Then decimal conversion came on 14 Feb 1966 and new thermometers were issued graduated in deg C. Have you made a count of 22.3 = 72.1 deg F in the earlier period? I’ve seen station data like this before but I can’t remember where. Several places. Hence my comment about absent at Church on Sundays. Ah retract that, saw no church at Eucla when last there. That’s why David S wrote the routine to look at adjustment via counting the last place after the decimal.

Ian Hill also responded:

re Eucla, looks like many days were simply recorded as 70 or 71 degrees fahrenheit and these convert to 21.1 and 21.7 respectively. Don't forget fahrenheit was used in this country until September 1972.

These clues were sufficient to recognise that "data not looking right" was somehow linked with the rounding to whole integers of Fahrenheit and Celsius degrees and the metrication of Australia's temperature scale in September 1972.

Over the following nine days, Chris Gillham built a sample of 36 WA stations showing the distribution of fractions before and since that month (sample 1, sample 2).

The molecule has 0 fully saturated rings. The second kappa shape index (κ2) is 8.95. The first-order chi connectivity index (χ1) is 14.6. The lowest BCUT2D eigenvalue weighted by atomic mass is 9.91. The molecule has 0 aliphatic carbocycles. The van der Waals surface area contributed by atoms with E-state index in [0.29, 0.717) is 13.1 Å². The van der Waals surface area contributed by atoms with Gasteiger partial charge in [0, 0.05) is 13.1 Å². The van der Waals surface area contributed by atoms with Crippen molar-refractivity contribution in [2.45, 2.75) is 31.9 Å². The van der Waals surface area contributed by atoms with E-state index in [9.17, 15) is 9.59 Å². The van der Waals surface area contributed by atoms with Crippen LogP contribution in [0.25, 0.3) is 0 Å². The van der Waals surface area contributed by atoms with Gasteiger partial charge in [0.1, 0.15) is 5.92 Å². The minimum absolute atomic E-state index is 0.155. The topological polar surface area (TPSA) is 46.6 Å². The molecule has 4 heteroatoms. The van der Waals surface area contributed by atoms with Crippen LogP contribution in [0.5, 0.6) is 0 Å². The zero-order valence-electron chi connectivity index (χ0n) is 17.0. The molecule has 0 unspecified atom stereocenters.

The audit

From 24 January 2012, it was collectively agreed that the BoM's raw temperature records should be audited to determine how widespread these distortions are throughout Australia, not just in WA.

The primary research was conducted by Ken Stewart, Chris Gillham, Geoffrey Sherrington, Ian Hill and Ed Thurstan, the latter two providing invaluable assistance by building macro applications for the Excel spreadsheet program that allowed rapid and precise analysis of 8,580,583 lines of minimum and maximum temperature data that was audited from 237 High Quality and associated weather stations across Australia.

None of the participants in this audit has received any financial reimbursement or other assistance from any third party, corporate or political, and all results are accurate and verifiable. The tabular audit results are available upon request.

The full audit results for all Australian HQ and associated weather stations are within:

The Excel macro applications built to conduct this audit are:

Both macros and the Table of Sites should be run simultaneously. Full instructions are included within the tenth fraction distribution calculator macro in the sheet titled Instructions.

The accuracy of the tenth fraction distribution Excel macro script can be compared with actual 1908 daily Fahrenheit recordings in Perth.

The results of the audit and analysis are detailed on this website and at Kenskingdom for a national perspective examining and detailing the various data limitations that may influence the audit results.